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Can You Stain Composite Decking

Can I Stain My Composite Deck


Given its environmentally friendly credentials, Composite decking has become an extremely popular alternative to timber over recent years. It comes in many different wood grain patterns and rich colours.

Composite boasts many benefits including enhanced durability and improved moisture absorption meaning there is no specific requirement for staining in contrast with timber decking, but can you stain composite decking?

In essence, the answer is yes – if you have a first-generation decking board and the answer is no if you have a second-generation decking board.

There are some cases where you may want to consider staining your composite decking to increase the life span and aesthetic appeal of the decking. This tends to be customers that have purchased first generation decking and have had their composite deck down for a number of years, we will take a look in more depth below but first, what is staining?

What Is Staining?

Staining composite material involves applying a varnish like product that coats the surface and seals the decking boards from moisture and in most cases UV rays. Whilst composite decking is known for its durability and resistance to weathering effects, staining is still done in some cases. Why would you stain composite decking?

Why Would You Stain Composite Decking?

  1. UV Protection: Composite decking is available in a huge variety of colours however over time, exposure to the sun will cause the original colour to fade. For example, first generation boards (uncapped decking boards with a wood-fibre surface layer) will lose up to 30% of their original colour over their lifespan. Staining months or years after installation can help maintain or increase the vibrancy of the decks colour over an extended period.
  2. Moisture Absorption: Staining can offer an additional layer of protection against weathering effects such as rain and snow. First generation boards will absorb moisture causing the boards to swell during wet seasons. Therefore, by staining your decking you will decrease the amount of swelling that takes place throughout the board’s lifespan.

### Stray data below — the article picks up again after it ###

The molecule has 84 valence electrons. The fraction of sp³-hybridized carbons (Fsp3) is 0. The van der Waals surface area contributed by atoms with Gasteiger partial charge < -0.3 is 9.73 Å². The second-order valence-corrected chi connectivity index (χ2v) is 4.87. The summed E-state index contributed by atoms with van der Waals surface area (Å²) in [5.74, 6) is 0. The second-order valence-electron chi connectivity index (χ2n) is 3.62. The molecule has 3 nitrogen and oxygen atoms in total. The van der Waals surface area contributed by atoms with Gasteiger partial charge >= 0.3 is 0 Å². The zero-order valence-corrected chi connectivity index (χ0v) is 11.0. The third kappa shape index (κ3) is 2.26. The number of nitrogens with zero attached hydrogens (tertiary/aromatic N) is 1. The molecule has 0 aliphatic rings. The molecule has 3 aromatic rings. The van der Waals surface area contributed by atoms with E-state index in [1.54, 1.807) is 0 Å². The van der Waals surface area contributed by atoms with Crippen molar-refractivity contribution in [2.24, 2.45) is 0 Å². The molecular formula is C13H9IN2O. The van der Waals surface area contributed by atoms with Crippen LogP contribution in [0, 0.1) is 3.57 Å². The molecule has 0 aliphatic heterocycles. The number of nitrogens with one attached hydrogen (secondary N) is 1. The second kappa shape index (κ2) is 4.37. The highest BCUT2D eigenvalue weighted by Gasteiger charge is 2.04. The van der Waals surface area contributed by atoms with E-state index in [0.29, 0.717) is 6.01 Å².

3. Mould & Mildew: As mentioned above first generation boards will absorb moisture and water, if your deck is left uncleaned, this become breeding growth for mould and mildew, staining or sealing your deck with reduce this occurring, providing a longer life and better looking deck.
  4. Vibrancy: Decking stains are typically varnish like products that act as protective membrane surrounding the decking. They are often available in a wide range of attractive shades. These shades can add additional colour and vibrancy to your decking giving it more aesthetic value.

Why Wouldn’t You Stain a Second-Generation Composite Deck?

Second generation composite decking is manufactured with a protective PE membrane often referred to as a “capped layer”. Due to this additional protection, the decking boards will only lose up to 10% of their original colour. In additional the amount of moisture absorption is significantly less compared to uncapped first generation boards.

Therefore, the process of staining becomes pointless when using second generation decking boards as the design already boasts these benefits of being UV resistant and moisture resistant.